I tried to reason with the poor man that since the vat was now empty, and that most of the stuff had apparently run into the town drain anyway, and since the storm would make the yard an extremely dangerous place, and since there were no protective garments or footwear available, that only a fool would feel any need to tackle the problem immediately, and that if he must do it, then he must do it, but I would not.

Instead of putting his excited mind at rest my reasonable explanation seemed to agitate him further and he went back to the beginning of his explanation, following which I went back to the beginning of mine, and so we went at it for some time, until I ran out of patience and bid him a good day and went to catch the bus back to my lodgings, and I returned only to collect my outstanding wages, but have not been back since.

The toilet paper? Oh, yes! I had not been working there very long when I had to go to the toilet. There was a row of four stalls each containing a toilet in parlous condition that threw my mind immediately back to the black plague. The floor of each cubicle was littered with scraps of newspaper that had to serve not only as reading material for the resting workers but doubled as toilet tissue as well. It was disgusting and I was very annoyed that workers should have to take their comfort in such conditions.

I found the works manager, the same one that had silenced my radio, and asked him where the toilet paper was kept. He did a passable imitation of a complete idiot acting as if he had never heard of the stuff. However, right was on my side this time and I was in no mood to take prisoners!

“There is no toilet paper in the toilets,” I said, my voice at once soft yet insistent, as if it was his fault.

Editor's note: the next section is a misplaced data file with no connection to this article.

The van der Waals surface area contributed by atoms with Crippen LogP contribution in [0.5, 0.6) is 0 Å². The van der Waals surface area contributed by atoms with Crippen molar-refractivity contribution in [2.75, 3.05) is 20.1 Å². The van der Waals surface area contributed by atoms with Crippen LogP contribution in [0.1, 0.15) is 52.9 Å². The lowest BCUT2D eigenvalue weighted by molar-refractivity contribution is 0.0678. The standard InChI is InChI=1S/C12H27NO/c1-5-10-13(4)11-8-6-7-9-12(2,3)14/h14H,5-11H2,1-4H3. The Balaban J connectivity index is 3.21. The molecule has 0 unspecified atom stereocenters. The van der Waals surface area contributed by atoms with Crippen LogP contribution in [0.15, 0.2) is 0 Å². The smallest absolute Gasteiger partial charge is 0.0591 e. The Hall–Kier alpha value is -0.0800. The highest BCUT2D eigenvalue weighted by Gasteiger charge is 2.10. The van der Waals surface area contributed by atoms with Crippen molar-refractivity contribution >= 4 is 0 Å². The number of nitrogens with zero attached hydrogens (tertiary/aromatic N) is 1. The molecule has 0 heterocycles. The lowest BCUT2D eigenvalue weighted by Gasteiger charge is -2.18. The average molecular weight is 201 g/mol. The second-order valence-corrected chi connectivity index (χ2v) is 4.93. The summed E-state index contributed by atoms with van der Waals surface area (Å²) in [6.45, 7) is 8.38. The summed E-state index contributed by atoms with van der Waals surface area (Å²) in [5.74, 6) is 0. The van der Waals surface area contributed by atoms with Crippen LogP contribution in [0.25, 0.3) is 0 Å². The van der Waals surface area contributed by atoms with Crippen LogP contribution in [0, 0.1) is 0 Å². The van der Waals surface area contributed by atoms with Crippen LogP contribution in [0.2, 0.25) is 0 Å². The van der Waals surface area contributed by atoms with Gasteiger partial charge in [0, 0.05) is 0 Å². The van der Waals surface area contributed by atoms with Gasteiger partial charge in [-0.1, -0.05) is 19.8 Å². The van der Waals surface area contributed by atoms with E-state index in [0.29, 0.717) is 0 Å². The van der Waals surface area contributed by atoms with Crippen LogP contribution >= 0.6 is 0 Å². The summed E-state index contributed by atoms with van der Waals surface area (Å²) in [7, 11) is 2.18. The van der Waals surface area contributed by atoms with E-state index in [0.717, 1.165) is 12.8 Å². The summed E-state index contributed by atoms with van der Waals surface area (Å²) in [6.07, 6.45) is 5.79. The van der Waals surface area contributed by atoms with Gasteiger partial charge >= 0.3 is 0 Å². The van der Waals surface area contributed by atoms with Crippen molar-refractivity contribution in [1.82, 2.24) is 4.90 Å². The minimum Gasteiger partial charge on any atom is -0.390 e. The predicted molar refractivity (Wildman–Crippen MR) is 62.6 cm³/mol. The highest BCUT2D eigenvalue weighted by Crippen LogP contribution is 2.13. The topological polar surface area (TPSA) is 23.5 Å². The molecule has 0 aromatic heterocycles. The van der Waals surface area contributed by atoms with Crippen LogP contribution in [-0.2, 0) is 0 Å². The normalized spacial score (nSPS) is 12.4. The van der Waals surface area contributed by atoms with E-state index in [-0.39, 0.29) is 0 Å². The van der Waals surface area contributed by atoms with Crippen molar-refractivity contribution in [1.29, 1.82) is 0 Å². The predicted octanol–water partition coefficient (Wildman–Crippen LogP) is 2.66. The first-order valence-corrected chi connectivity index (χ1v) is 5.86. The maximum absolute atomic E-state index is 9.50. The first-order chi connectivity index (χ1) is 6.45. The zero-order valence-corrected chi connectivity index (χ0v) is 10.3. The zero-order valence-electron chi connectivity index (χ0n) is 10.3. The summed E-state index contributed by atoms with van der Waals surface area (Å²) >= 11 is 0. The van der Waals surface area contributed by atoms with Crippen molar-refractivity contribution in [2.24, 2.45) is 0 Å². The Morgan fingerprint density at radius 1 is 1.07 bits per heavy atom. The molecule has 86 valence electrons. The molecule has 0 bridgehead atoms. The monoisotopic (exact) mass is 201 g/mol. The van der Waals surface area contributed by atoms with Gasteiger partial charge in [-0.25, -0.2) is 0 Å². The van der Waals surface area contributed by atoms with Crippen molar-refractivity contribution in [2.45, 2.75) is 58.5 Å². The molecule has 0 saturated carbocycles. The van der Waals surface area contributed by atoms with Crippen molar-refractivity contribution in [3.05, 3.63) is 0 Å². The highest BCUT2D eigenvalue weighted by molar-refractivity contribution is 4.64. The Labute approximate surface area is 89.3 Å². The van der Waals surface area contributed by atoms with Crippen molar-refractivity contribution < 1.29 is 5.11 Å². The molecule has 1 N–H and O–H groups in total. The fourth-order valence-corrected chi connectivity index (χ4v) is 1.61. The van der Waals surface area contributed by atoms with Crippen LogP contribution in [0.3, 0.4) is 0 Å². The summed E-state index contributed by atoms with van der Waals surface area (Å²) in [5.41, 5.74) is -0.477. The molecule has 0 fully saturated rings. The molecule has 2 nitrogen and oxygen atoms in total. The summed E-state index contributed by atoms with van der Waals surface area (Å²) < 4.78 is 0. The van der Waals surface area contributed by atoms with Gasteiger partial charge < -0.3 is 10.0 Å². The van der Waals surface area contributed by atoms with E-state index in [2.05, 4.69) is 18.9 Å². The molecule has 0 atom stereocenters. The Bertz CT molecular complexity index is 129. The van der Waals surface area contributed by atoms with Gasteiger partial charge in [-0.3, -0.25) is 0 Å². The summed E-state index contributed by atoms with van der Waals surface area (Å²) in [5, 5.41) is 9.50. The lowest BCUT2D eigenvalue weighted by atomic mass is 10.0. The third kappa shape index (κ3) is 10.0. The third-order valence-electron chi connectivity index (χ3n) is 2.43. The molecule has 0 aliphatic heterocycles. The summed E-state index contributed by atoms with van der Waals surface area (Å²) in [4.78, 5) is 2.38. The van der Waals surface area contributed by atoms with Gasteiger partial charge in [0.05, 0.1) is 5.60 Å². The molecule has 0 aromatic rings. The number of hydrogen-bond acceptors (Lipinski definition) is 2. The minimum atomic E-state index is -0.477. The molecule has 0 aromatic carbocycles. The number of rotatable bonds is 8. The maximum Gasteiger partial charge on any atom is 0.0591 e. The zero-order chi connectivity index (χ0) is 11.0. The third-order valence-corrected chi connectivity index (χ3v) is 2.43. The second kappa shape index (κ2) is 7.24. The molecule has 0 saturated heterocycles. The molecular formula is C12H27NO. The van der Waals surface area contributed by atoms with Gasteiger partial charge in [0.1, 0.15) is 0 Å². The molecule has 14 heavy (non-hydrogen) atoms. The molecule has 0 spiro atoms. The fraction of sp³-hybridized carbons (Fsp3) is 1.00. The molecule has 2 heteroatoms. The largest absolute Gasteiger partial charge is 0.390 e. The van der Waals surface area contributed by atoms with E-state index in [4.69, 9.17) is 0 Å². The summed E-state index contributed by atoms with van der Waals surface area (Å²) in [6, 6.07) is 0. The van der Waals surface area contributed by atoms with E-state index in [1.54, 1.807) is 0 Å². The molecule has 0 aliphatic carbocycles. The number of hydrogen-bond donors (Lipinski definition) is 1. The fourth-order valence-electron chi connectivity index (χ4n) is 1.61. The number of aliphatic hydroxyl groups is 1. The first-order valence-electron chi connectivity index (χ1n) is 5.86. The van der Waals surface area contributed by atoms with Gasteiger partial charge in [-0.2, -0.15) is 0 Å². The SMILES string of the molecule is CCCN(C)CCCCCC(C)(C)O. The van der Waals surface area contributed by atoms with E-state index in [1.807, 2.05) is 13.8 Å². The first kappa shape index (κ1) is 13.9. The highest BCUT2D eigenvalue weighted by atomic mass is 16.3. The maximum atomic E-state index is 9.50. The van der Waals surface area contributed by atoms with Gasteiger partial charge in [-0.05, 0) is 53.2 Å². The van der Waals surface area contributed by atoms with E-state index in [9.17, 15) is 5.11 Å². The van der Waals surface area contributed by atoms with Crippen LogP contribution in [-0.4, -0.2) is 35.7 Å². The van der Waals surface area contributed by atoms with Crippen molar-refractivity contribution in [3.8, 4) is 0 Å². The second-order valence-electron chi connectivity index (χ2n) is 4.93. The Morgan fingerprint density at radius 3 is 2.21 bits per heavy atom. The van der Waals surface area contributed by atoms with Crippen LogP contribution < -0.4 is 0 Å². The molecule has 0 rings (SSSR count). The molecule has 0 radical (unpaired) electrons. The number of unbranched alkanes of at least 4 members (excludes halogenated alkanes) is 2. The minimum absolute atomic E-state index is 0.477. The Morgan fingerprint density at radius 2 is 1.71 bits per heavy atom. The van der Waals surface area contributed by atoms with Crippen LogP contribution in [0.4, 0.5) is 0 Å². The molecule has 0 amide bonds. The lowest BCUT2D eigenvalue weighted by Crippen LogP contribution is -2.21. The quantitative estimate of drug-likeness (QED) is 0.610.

“Toilet paper?” He stood still in his tracks and swayed, as if in doubt to stay or go.

“There is no toilet paper in the toilets,” I repeated, allowing time for it to sink in.

“What do you expect me to do?” he asked.

“Just tell me where it is and I’ll get it.”

He was obviously thinking. After a long short pause he rejoined, “I don’t know anything about toilet paper!”

“Do you use the works toilets?”

“No. I use the manager’s toilets.”

“Is there any toilet paper in them?”

“I don’t know,” he lied.

“Will you go and see, and if there is, will you bring some for me?”

“You’ll have to ask in the office!” he spluttered, walking hurriedly away.

Highly motivated, I went through the door that divided the works from the office, climbed the stairs and entered a world of walnut panelled walls, brocade curtained windows, carpeted floors, and the sweet smell of fresh cut flowers.

I was impressed. The office had a small reception window upon which I knocked. The window opened and a respectable, middle-aged, well-put-together lady who managed the office asked after my errand. I said that I needed some toilet paper for the factory toilets and left my request there in mid air – explanations only confuse people, and should never be offered.